Thomas Weaver (Ph.D., University of CaliforniaBerkeley, 1965) is Professor Emeritus of Anthropology at the University of Arizona. Copyright 2002 by the Society for Applied Anthropology. All rights reserved.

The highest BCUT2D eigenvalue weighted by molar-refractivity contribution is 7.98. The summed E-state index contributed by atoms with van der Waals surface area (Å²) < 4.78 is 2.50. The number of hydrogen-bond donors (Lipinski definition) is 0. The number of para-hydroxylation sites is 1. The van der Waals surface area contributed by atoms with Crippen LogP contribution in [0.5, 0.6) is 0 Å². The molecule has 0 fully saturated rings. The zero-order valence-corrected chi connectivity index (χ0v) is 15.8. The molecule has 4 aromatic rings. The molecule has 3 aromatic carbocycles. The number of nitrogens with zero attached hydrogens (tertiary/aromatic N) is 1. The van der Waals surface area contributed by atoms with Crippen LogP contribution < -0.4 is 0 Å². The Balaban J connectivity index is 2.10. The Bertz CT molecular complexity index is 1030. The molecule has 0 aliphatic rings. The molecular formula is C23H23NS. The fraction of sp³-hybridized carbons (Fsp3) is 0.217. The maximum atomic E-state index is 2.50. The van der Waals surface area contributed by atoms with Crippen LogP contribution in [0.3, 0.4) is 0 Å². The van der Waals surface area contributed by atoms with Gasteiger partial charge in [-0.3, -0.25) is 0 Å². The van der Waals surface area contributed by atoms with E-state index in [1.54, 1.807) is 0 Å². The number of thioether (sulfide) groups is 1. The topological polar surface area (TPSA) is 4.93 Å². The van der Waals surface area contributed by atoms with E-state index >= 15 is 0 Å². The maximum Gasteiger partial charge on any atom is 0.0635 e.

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35 It is difficult to discuss the early career of Aguirre Beltrn without also considering the influence of fellow anthropologist Julio de la Fuente. De la Fuente worked with Aguirre Beltrn, first in Chiapas, and later as assistant director of the Indian Institute. He introduced regionalism and functionalism to the collaboration as a result of his work with Malinowski in a study of the regional market systems in Oaxaca in 1940 and his reading of Robert Redfields studies of Tepoztlan and of acculturation in the Yucatan peninsula (Hewitt de Alcntara 1984:4449). Aguirre Beltrns contribution to the collaboration included the acculturation approach of Herskovits and Redfield, which he converted into an assimilationist policy (Weaver 1982). Aguirre Beltrns publications included works on Black ethnohistory, acculturation, land reform, medical anthropology (1995), and the education and social condition of Indians (1979, 1992). Aguirre Beltrns Malinowski Award address, entitled Applied Anthropology in Mexico (1974), sketched the development of anthropology in Mexico. The social and political value of anthropology was recognized earlier in Mexico than in many other countries. All major anthropologists came to hold high government offices in education, land tenure, indigenous affairs, and other topics. This began with Manuel Gamio and Juan Comas in the second decade of this century (Nahmad Sitton and Weaver 1991). But the wedding of anthropology and public service was by Moiss Senz, a Columbia University Ph.D. in education, who suggested that anthropology would be of value only if it considered the realities of current living conditions. Moiss Senz began his tenure as Secretary of Education as an incorporationist but ended as an indigenist believing in a nation built on pluralism. Early Spanish colonial indigenous policy had relegated Indians to minority status because they were considered to possess inferior reasoning capabilities. After gaining independence from Spain, Mexico launched an immigration policy with the goal of whitening the race by encouraging the immigration of Europeans. Later, the encouragement of foreign investment and economic development by President Porfirio Daz after the 1890s exacerbated the condition of an indigenous population that had been disorganized and disenfranchised by Spanish policies and actions. In 1917 Manuel Gamio, a child of the hacendado class who studied at Columbia University and was influenced by Franz Boas, commenced what was to be the major direction of Mexican indigenous policy for the remainder of the century. This included, on the one hand, recognition of the plight of the Indian, and on the other, the development of programs designed for the national integration of the Indian (Aguirre Beltrn 1974:3). The development of regional coordinating centers by anthropologist Alfonso Caso was an important advance in furthering the policy of assimilation. Other influences in Mexicos indigenous policy came from the work of Robert Redfield in Yucatan and of the Institute of Social Anthropology in the Tarascan Project directed by George Foster. It can be seen that community study, functionalism, acculturation, and a regional approach were the basis for the development of Aguirre Beltrns assimilationist indigenous policy. The key to Aguirre Beltrns indigenous policy was the utilization of anthropologists and other social scientists to research, plan, and put into action an integral strategy to assimilate Indians into the Mexican Nation. Using the coordinating centers with regional headquarters and offices located in the places where Indians lived, Aguirre Beltrn created interdisciplinary teams to service Indians in all aspects of their lives. Integral action also meant that attempts were made to coordinate the responsibilities and services provided by other federal agencies. These included bilingual education, land tenure, economy, loans, legal advice, boarding and local schools, and utilization of the native language. The principle that underlay this program was ideological SfAA Malinowski Award Papers Chapter 3